Meanwhile, Lord Steinman went on to write for Celine Dion (eek!) and to collaborate with none other than Lord Lloyd Webber, writing the lyrics for the musical Whistle Down the Wind, which I saw a few years ago and, what can I say? Other than, I'm not sure what Andrew Lloyd Webber actually contributed, as the whole musical certainly bears all the hallmarks of a complete Steinman score!
So there we have it: the History of Meat Loaf. But just what is it about the Big Man that makes him so appealing? It can't be his looks, so is it his larger than life personality: passionate, committed and not a little aggressive; verbose, outspoken and clearly stark staring mad? Or perhaps it's his awesome voice, his brilliant sense of showmanship and incredible talent for entertaining? Or is it the magic of the Meat Loaf World, that golden alternate universe that really does offer you a glimpse of paradise… by the dashboard light, at any rate?
Who knows. Tell you what, let's finish with the words of one of the songs from Meat's last album, 'Tear Me Down':
Couldn't have said it better.
Ye gods, who'd have thought it? Monday 23rd October 2006 saw the long awaited (and to some extent, unexpected) release of Bat Out Of Hell III: The Monster is Loose. And what a monster it is, a massive, spinetingling, overblown, glorious, gorgeous epic that sends the spirit soaring.
With the majority of the music penned by the mighty Lord Jim Steinman, and additional traxx contributed by those hitmongers supreme, Desmond Childs and Diane Warren, this album is bursting at the seams with aching power ballads, sweeping strings and orchestral majesty, thundering piano chords and guitar riffs that could wring your heart dry. And with special appearances by Bat stalwart Todd Rudgren, and geetar meisters Steve Vai and Brian May, it carries the rock royalty seal of approval.
The title track is a huge powerhouse of a song, an epic blend of Steinman pomposity overlaid with a fantastic heavy rock sensibility, courtesy of Nikki Sixx and John 5, of Marilyn Manson and Rob Zombie fame. And it's over seven minutes long - hooray! Ballads 'Blind As A Bat' and 'Cry Over Me' are as big as Meat himself while 'Monstro' is Mr Loaf's answer to 'Carmina Burana', if you can imagine that...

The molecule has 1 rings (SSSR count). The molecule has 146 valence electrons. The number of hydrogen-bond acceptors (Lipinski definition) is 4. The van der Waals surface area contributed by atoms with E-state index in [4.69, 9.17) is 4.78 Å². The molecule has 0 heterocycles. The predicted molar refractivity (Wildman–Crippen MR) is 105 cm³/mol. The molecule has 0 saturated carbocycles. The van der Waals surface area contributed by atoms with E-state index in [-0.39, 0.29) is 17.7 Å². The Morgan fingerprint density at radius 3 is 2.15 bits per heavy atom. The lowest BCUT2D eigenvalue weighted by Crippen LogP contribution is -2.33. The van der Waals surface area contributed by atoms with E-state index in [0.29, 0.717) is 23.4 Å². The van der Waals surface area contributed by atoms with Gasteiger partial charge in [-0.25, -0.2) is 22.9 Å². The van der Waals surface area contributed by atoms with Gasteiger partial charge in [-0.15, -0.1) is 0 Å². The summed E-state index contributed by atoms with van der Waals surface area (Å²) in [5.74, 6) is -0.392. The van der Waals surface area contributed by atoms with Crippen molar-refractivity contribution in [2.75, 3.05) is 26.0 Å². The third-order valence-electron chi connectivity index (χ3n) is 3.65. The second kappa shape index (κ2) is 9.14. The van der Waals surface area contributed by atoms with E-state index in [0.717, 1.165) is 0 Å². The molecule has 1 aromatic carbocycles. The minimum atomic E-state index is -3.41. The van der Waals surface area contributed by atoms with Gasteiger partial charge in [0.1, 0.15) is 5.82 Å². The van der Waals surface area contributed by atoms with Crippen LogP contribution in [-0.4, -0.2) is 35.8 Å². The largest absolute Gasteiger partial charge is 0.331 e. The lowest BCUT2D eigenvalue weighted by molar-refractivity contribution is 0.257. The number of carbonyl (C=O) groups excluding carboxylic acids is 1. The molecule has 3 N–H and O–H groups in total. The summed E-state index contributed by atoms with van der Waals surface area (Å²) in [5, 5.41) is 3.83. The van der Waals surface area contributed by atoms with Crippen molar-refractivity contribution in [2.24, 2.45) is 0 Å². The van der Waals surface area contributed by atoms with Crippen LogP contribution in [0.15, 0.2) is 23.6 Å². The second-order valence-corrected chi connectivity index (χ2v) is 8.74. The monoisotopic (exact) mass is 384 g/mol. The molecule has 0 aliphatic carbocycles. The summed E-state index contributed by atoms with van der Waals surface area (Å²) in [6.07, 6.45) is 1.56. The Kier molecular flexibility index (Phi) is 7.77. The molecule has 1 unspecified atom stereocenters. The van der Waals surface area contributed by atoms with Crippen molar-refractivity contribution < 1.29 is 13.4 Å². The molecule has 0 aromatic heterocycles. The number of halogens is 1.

And then we have the Steinman traxx. 'It's All Coming Back To Me Now' is a fabulous power ballad originally recorded by Celine Dion but taken to new heights of overblown emotional drama by the Meat Meister and gorgeous, '80s-tastic guest vocalist Marion Raven. 'Bad For Good' (plus unmistakeable lixx courtesty of the inimitable Brian May) is vintage LJS archive material, culled from his 1970s heyday; 'In The Land Of The Pig The Butcher Is King', which begins like Metallica in their symphony orchestra phase, has to win the prize for most crazy song title of 2006, and is a true unhinged Meat epic, while 'If It Ain't Broke Break It' is pure rock'n'roll joy.
Fair enuff, this is not a flawless album like Bat I. A lot of the songs do sound very familiar ('Seize The Night' shamelessly plunders the riff from Bat II's 'Wasted Youth' while 'What About Love' is Bonnie Tyler's 'Have You Ever Seen The Rain?' with different lyrics) but it's an awesome return to form all the same for the indestructible Mr Loaf. All the familiar Meaty themes are present and correct: running fast but going nowhere; stormy nights and long, cold, lonely days; aching nostalgia and a lust for life so huge and all-encompassing it could raise you up on even the darkest day.
Nearly 30 years after Bat I first launched itself into the rock'n'roll record books, Meat is still at the top of his game. To paraphrase the words of 'Alive', Desmond Childs' glorious Steinman tribute: 'that's right, Meat got away with it all and he's still alive'. Phew!